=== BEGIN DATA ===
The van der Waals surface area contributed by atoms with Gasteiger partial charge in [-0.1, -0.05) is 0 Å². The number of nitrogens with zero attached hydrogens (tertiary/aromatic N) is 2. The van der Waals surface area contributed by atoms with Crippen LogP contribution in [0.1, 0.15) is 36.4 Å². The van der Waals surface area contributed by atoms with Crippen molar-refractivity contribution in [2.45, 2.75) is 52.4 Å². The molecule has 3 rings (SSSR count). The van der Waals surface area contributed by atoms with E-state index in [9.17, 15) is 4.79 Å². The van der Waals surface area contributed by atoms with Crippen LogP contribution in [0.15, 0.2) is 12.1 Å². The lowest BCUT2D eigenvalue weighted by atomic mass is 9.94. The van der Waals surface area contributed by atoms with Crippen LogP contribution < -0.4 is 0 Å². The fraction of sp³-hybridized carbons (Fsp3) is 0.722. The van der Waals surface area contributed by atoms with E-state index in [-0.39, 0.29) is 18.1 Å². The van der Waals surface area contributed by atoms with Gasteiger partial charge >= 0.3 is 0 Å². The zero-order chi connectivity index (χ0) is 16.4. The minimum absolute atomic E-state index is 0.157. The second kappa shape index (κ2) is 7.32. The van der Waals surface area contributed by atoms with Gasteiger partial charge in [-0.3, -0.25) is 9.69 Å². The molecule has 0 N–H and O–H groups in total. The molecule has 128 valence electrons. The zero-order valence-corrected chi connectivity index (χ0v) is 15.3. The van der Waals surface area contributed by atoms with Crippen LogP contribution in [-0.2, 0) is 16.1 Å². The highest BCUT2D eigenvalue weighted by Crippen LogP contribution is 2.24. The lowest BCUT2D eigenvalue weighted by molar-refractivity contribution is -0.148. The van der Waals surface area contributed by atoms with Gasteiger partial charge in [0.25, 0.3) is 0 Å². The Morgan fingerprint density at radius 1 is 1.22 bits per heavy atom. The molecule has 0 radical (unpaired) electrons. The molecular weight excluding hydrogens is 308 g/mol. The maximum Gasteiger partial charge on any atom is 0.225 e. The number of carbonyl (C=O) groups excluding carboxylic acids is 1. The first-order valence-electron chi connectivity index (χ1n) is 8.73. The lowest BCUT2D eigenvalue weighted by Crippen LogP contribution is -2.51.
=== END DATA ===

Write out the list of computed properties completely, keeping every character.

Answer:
The van der Waals surface area contributed by atoms with Gasteiger partial charge in [-0.1, -0.05) is 0 Å². The number of nitrogens with zero attached hydrogens (tertiary/aromatic N) is 2. The van der Waals surface area contributed by atoms with Crippen LogP contribution in [0.1, 0.15) is 36.4 Å². The van der Waals surface area contributed by atoms with Crippen molar-refractivity contribution in [2.45, 2.75) is 52.4 Å². The molecule has 3 rings (SSSR count). The van der Waals surface area contributed by atoms with E-state index in [9.17, 15) is 4.79 Å². The van der Waals surface area contributed by atoms with Crippen LogP contribution in [0.15, 0.2) is 12.1 Å². The lowest BCUT2D eigenvalue weighted by atomic mass is 9.94. The van der Waals surface area contributed by atoms with Crippen LogP contribution < -0.4 is 0 Å². The fraction of sp³-hybridized carbons (Fsp3) is 0.722. The van der Waals surface area contributed by atoms with E-state index in [-0.39, 0.29) is 18.1 Å². The van der Waals surface area contributed by atoms with Gasteiger partial charge >= 0.3 is 0 Å². The zero-order chi connectivity index (χ0) is 16.4. The minimum absolute atomic E-state index is 0.157. The second kappa shape index (κ2) is 7.32. The van der Waals surface area contributed by atoms with Gasteiger partial charge in [-0.3, -0.25) is 9.69 Å². The molecule has 0 N–H and O–H groups in total. The molecule has 128 valence electrons. The zero-order valence-corrected chi connectivity index (χ0v) is 15.3. The van der Waals surface area contributed by atoms with Crippen LogP contribution in [-0.2, 0) is 16.1 Å². The highest BCUT2D eigenvalue weighted by Crippen LogP contribution is 2.24. The lowest BCUT2D eigenvalue weighted by molar-refractivity contribution is -0.148. The van der Waals surface area contributed by atoms with Gasteiger partial charge in [0.25, 0.3) is 0 Å². The Morgan fingerprint density at radius 1 is 1.22 bits per heavy atom. The molecule has 0 radical (unpaired) electrons. The molecular weight excluding hydrogens is 308 g/mol. The maximum Gasteiger partial charge on any atom is 0.225 e. The number of carbonyl (C=O) groups excluding carboxylic acids is 1. The first-order valence-electron chi connectivity index (χ1n) is 8.73. The lowest BCUT2D eigenvalue weighted by Crippen LogP contribution is -2.51.